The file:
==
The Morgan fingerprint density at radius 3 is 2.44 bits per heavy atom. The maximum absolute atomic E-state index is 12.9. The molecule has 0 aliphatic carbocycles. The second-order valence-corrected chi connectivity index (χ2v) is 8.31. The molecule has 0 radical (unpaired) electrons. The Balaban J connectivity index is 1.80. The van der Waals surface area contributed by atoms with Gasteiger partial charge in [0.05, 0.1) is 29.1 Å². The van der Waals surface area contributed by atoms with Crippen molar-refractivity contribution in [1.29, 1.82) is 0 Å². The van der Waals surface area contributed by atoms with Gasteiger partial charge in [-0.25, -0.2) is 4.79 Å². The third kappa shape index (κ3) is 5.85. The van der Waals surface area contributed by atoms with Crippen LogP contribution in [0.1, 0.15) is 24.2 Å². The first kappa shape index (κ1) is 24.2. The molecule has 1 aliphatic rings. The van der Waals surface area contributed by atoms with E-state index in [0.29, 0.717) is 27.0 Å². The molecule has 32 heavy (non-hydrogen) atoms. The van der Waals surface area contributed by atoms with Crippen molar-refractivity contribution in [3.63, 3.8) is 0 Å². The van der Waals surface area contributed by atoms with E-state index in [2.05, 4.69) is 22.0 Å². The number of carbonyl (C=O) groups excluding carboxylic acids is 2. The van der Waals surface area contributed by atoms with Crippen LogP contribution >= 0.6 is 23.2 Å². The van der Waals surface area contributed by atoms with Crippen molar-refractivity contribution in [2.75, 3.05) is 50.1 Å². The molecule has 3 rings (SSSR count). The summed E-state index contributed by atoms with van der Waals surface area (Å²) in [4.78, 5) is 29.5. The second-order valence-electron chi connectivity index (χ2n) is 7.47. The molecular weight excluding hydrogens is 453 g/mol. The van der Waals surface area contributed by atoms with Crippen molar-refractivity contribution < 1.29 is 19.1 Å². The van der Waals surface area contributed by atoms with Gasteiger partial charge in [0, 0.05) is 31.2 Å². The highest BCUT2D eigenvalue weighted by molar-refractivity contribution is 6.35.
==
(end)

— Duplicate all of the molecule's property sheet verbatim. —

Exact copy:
The Morgan fingerprint density at radius 3 is 2.44 bits per heavy atom. The maximum absolute atomic E-state index is 12.9. The molecule has 0 aliphatic carbocycles. The second-order valence-corrected chi connectivity index (χ2v) is 8.31. The molecule has 0 radical (unpaired) electrons. The Balaban J connectivity index is 1.80. The van der Waals surface area contributed by atoms with Gasteiger partial charge in [0.05, 0.1) is 29.1 Å². The van der Waals surface area contributed by atoms with Crippen molar-refractivity contribution in [1.29, 1.82) is 0 Å². The van der Waals surface area contributed by atoms with Gasteiger partial charge in [-0.25, -0.2) is 4.79 Å². The third kappa shape index (κ3) is 5.85. The van der Waals surface area contributed by atoms with Crippen LogP contribution in [0.1, 0.15) is 24.2 Å². The first kappa shape index (κ1) is 24.2. The molecule has 1 aliphatic rings. The van der Waals surface area contributed by atoms with E-state index in [0.29, 0.717) is 27.0 Å². The molecule has 32 heavy (non-hydrogen) atoms. The van der Waals surface area contributed by atoms with Crippen molar-refractivity contribution in [3.63, 3.8) is 0 Å². The van der Waals surface area contributed by atoms with E-state index in [2.05, 4.69) is 22.0 Å². The number of carbonyl (C=O) groups excluding carboxylic acids is 2. The van der Waals surface area contributed by atoms with Crippen LogP contribution >= 0.6 is 23.2 Å². The van der Waals surface area contributed by atoms with Crippen molar-refractivity contribution in [2.75, 3.05) is 50.1 Å². The molecule has 3 rings (SSSR count). The summed E-state index contributed by atoms with van der Waals surface area (Å²) in [4.78, 5) is 29.5. The second-order valence-electron chi connectivity index (χ2n) is 7.47. The molecular weight excluding hydrogens is 453 g/mol. The van der Waals surface area contributed by atoms with Crippen molar-refractivity contribution < 1.29 is 19.1 Å². The van der Waals surface area contributed by atoms with Gasteiger partial charge in [0, 0.05) is 31.2 Å². The highest BCUT2D eigenvalue weighted by molar-refractivity contribution is 6.35.